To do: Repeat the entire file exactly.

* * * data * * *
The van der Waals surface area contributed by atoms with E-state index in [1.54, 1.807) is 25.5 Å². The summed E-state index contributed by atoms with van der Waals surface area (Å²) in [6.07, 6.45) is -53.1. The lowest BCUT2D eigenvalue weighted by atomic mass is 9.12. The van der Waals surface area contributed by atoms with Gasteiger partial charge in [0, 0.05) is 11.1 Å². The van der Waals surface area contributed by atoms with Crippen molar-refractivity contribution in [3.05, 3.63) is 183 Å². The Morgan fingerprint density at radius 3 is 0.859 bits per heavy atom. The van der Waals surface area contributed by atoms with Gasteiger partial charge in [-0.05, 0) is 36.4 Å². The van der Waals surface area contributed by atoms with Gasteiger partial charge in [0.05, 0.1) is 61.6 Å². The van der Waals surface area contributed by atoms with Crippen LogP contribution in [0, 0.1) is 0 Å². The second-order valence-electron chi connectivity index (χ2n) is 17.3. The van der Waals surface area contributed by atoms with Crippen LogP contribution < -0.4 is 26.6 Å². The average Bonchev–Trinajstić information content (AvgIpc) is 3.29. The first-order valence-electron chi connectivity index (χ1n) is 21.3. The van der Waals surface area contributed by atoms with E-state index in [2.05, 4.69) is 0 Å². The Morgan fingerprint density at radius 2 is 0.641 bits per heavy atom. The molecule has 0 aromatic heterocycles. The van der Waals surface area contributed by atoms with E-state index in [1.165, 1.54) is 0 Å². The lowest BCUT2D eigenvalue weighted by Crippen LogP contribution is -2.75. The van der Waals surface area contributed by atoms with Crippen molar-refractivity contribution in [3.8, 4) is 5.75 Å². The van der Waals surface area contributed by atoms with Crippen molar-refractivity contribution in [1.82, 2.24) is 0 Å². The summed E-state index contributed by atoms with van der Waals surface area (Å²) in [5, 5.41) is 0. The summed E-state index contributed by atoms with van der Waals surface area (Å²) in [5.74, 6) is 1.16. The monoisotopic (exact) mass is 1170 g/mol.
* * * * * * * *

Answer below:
The van der Waals surface area contributed by atoms with E-state index in [1.54, 1.807) is 25.5 Å². The summed E-state index contributed by atoms with van der Waals surface area (Å²) in [6.07, 6.45) is -53.1. The lowest BCUT2D eigenvalue weighted by atomic mass is 9.12. The van der Waals surface area contributed by atoms with Gasteiger partial charge in [0, 0.05) is 11.1 Å². The van der Waals surface area contributed by atoms with Crippen molar-refractivity contribution in [3.05, 3.63) is 183 Å². The Morgan fingerprint density at radius 3 is 0.859 bits per heavy atom. The van der Waals surface area contributed by atoms with Gasteiger partial charge in [-0.05, 0) is 36.4 Å². The van der Waals surface area contributed by atoms with Gasteiger partial charge in [0.05, 0.1) is 61.6 Å². The van der Waals surface area contributed by atoms with Crippen LogP contribution in [0, 0.1) is 0 Å². The second-order valence-electron chi connectivity index (χ2n) is 17.3. The van der Waals surface area contributed by atoms with Crippen LogP contribution < -0.4 is 26.6 Å². The average Bonchev–Trinajstić information content (AvgIpc) is 3.29. The first-order valence-electron chi connectivity index (χ1n) is 21.3. The van der Waals surface area contributed by atoms with E-state index in [2.05, 4.69) is 0 Å². The Morgan fingerprint density at radius 2 is 0.641 bits per heavy atom. The molecule has 0 aromatic heterocycles. The van der Waals surface area contributed by atoms with E-state index in [1.165, 1.54) is 0 Å². The lowest BCUT2D eigenvalue weighted by Crippen LogP contribution is -2.75. The van der Waals surface area contributed by atoms with Crippen molar-refractivity contribution in [3.8, 4) is 5.75 Å². The van der Waals surface area contributed by atoms with Crippen molar-refractivity contribution in [1.82, 2.24) is 0 Å². The summed E-state index contributed by atoms with van der Waals surface area (Å²) in [5, 5.41) is 0. The summed E-state index contributed by atoms with van der Waals surface area (Å²) in [5.74, 6) is 1.16. The monoisotopic (exact) mass is 1170 g/mol.